Hypericum perforatum L. Extracts (St. John’s Wort)
Statement of the Problem
To determine the efficacy of nutritional supplements (Hypericum perforatum L.) in the treatment
and prevention of suicide, and other closely related mental conditions, including, depression,
anxiety, and risk-taking behaviors.
Summary of the relevant literature
Hypericum perforatum L., most widely known as St. John’s Wort (SJW), is a medicinal plant
with established antidepressant properties. There have been multiple randomized, double-blind
studies that have compared SJW to placebo as well as to standard antidepressants in the
treatment of depression. In a review of the literature it was found that 16 out of the 18 placebo
controlled trials found a decrease in depressive symptoms in the groups receiving SJW (Linde,
Berner & Kriston, 2008). The same review analyzed 17 trials comparing SJW to standard
antidepressants and found there were no relevant differences in the treatment outcomes between
the groups, however; participants using SJW were less likely to drop out of the study and
reported less negative side effects (Linde, Berner & Kriston, 2008). A year long safety study was
conducted and found that SJW not only has no long term side effects but is also suitable for
relapse prevention (Brattstrom, 2009). A more recent a study looked at how SJW effected
depression relapse and recurrence compared to a placebo and a standard antidepressant. It was
found that SJW is more efficient in lowering depression relapse and recurrence rates of
responders when compared to an antidepressant and placebo (Singer, Schmidt, Hauke & Stade,
2011). SJW is empirically supported as an effective treatment of depression. SJW has been
shown to produce the same results as antidepressants but with fewer side effects. In addition,
SJW does not have any long term effects.
There have been few studies looking at the effects of SJW on anxiety. Only four RCTs and two
uncontrolled observational studies have been completed looking at treating anxiety with SJW.
The published studies present contradictory results (Lakhan & Vieira, 2010).
Side Effects: There is a risk of drug interactions between hypericum and other drugs. An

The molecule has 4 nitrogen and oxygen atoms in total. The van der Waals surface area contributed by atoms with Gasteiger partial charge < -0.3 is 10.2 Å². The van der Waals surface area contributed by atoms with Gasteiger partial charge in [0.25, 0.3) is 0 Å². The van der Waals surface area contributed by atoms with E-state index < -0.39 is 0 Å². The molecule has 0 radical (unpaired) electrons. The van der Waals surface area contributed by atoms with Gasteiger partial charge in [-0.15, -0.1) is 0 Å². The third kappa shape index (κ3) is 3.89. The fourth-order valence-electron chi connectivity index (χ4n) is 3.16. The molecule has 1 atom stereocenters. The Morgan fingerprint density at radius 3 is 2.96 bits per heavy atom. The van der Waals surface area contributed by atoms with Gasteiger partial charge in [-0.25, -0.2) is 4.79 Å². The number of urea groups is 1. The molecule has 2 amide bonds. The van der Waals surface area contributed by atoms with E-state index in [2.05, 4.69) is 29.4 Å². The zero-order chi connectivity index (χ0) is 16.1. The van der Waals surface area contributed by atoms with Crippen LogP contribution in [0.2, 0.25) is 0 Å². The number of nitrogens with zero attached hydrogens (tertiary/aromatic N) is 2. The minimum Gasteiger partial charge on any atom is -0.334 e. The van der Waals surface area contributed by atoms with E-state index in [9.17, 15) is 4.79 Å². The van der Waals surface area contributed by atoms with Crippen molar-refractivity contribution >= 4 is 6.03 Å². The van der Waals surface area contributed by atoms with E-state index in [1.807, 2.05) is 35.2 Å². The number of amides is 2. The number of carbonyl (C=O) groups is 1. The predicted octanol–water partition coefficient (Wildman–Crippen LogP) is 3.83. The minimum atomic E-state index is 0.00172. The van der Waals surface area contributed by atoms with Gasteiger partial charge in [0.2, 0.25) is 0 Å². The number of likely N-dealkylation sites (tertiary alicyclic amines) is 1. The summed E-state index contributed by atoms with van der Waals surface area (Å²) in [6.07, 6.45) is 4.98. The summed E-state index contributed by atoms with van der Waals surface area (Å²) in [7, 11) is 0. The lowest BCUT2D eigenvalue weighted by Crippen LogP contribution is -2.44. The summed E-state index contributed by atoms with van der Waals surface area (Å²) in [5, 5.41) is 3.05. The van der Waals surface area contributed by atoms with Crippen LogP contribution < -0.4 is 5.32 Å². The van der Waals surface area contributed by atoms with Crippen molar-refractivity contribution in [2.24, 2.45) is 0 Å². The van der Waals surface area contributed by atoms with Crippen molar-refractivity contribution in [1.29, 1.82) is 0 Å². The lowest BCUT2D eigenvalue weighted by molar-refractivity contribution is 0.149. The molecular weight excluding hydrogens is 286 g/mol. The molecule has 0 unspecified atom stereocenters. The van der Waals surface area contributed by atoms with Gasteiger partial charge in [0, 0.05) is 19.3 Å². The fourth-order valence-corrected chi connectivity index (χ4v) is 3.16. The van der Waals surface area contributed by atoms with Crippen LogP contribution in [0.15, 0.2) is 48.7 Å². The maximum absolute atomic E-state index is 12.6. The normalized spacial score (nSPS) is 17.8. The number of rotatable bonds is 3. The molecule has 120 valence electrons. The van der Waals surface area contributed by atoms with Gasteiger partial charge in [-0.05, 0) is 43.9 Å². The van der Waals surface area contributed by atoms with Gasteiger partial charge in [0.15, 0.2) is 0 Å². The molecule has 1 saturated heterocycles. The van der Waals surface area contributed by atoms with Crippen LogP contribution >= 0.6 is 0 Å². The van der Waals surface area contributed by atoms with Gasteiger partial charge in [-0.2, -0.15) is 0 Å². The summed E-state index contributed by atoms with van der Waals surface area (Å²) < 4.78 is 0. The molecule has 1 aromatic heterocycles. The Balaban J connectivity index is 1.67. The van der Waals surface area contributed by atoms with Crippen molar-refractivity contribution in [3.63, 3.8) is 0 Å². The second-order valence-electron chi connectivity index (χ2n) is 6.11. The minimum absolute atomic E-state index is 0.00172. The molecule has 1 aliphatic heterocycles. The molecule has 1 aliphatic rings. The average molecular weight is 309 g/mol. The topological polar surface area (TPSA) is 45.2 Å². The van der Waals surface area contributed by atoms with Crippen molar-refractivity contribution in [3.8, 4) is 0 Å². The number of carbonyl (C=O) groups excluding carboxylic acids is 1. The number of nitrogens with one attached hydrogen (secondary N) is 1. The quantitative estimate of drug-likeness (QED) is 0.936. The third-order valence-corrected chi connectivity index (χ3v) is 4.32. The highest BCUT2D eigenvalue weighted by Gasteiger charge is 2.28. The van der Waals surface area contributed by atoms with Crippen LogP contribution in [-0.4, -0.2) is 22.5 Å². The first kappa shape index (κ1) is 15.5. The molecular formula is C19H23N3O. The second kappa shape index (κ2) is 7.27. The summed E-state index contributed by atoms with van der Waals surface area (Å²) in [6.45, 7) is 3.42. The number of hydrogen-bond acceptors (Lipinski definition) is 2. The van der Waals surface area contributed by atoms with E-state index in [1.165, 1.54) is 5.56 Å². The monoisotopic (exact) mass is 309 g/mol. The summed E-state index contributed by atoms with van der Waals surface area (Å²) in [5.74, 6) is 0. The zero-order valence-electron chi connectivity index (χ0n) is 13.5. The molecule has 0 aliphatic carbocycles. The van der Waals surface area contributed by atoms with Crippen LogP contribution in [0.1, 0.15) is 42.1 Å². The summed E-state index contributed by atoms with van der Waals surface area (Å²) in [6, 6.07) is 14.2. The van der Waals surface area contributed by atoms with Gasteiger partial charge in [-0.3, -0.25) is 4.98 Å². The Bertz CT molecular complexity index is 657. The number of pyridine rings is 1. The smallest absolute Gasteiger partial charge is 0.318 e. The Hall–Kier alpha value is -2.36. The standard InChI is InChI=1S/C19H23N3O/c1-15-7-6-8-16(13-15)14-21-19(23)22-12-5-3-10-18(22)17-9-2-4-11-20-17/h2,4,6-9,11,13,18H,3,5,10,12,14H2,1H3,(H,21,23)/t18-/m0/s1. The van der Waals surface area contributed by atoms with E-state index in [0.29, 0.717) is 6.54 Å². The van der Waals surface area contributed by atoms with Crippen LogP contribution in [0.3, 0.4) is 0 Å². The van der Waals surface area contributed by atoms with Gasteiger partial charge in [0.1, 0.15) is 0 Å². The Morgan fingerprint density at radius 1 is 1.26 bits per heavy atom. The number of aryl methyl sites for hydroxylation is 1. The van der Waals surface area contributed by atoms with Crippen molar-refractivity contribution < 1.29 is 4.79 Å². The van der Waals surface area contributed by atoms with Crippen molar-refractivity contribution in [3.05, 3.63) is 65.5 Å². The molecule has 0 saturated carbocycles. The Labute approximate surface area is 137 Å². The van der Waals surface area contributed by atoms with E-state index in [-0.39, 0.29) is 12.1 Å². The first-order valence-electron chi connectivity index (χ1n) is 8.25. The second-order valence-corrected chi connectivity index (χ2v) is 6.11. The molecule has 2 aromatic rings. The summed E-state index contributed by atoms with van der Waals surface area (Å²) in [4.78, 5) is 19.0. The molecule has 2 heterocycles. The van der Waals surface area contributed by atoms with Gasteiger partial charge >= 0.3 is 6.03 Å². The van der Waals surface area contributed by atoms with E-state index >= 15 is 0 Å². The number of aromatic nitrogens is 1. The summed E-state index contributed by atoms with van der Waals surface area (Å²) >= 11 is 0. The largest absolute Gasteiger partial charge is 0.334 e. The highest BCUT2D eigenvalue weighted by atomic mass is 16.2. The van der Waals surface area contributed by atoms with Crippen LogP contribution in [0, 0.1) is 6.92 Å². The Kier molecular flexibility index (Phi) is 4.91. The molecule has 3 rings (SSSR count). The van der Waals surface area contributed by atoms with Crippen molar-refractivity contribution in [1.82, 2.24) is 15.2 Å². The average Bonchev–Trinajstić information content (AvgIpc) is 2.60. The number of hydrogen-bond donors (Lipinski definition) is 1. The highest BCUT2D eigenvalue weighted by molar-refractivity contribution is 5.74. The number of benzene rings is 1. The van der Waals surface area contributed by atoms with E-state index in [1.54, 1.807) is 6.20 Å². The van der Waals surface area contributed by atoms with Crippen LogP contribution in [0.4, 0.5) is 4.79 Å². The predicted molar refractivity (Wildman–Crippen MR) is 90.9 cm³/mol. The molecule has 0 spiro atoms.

interaction was recently discovered between hypericum and Indinavir, a protease inhibitor used
to treat HIV (FDA, 2000). It is possible that hypericum has interactions with other protease
inhibitors as well as other types of drugs.
Gaps in the literature
There is no literature looking specifically at SJW as a treatment intervention for suicide or how it
affects risk taking behaviors. There is also not sufficient evidence for or against using SJW as a
treatment for anxiety. More research is needed to draw a conclusion.
Despite having multiple empirical studies supporting SJW as a treatment of depression it would
be helpful to investigate SJW and how it affects suicide.
Information on potential interactions between SJW and commonly prescribed medications for the treatment of depression and anxiety is needed in order to assess the safety of combined use. Recommendations Review of the current literature suggests that SJW is a safe and effective treatment option for major depression, a well known correlate of suicide risk. There is insufficient data on which to base recommendations for treatment of anxiety. Due to the complete lack of research examining SJW directly as a suicide prevention agent, use for this purpose cannot be recommended at this time. References Brattstrom, A. (2009). Long-term effects of St. John’s wort (Hypericum perforatum) treatment:
A 1-year safety study in mild to moderate depression. Phytomedicine,16
, 277-283. doi:
Lakhan, E., & Vieira, K. (2010) Nutritional and herbal supplements for anxiety and anxiety-
related disorders: Systematic review. Nutrition Journal, 9,
Linde, K., Berner, M.M., & Kriston, L. (2008). St. John’s wort for major depression. Cochroane
Database of Systematic Reviews 4,
1-107. doi: 10.1002/14651858.CD000448.pub3.
Singer,A., Schmidt, M., Hauke, W., & Stade, K. (2011) Clinical trials with hypericum extracts
in patients with depression-Results, comparisons, conclusions for therapy with
antidepressants drugs. Phytomedicine ,9,
468-474. doi: 10.1016/j.phymed.2011.02.016.
U.S. Food and Drug Administration (FDA). (2000). FDA Public Health Advisory. Retrieved
Approved by: Peter M. Gutierrez, Ph.D. and Thomas Joiner, Ph.D.
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